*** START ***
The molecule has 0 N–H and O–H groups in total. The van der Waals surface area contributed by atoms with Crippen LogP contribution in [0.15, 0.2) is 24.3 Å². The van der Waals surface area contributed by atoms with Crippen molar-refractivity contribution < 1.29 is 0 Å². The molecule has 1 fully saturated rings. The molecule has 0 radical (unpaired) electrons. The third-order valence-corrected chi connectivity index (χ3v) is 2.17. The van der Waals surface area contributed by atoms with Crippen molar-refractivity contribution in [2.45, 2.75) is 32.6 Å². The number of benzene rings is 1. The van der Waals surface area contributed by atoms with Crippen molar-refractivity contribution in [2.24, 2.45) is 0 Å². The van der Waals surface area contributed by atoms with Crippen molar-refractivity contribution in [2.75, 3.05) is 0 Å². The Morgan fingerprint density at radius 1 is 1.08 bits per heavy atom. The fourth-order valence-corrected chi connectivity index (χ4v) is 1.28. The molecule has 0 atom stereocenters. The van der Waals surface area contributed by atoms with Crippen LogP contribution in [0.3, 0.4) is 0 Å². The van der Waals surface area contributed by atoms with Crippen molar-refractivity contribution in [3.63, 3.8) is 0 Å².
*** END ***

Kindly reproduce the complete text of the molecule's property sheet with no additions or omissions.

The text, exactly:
The molecule has 0 N–H and O–H groups in total. The van der Waals surface area contributed by atoms with Crippen LogP contribution in [0.15, 0.2) is 24.3 Å². The van der Waals surface area contributed by atoms with Crippen molar-refractivity contribution < 1.29 is 0 Å². The molecule has 1 fully saturated rings. The molecule has 0 radical (unpaired) electrons. The third-order valence-corrected chi connectivity index (χ3v) is 2.17. The van der Waals surface area contributed by atoms with Crippen molar-refractivity contribution in [2.45, 2.75) is 32.6 Å². The number of benzene rings is 1. The van der Waals surface area contributed by atoms with Crippen molar-refractivity contribution in [2.24, 2.45) is 0 Å². The van der Waals surface area contributed by atoms with Crippen molar-refractivity contribution in [2.75, 3.05) is 0 Å². The Morgan fingerprint density at radius 1 is 1.08 bits per heavy atom. The fourth-order valence-corrected chi connectivity index (χ4v) is 1.28. The molecule has 0 atom stereocenters. The van der Waals surface area contributed by atoms with Crippen LogP contribution in [0.3, 0.4) is 0 Å². The van der Waals surface area contributed by atoms with Crippen molar-refractivity contribution in [3.63, 3.8) is 0 Å².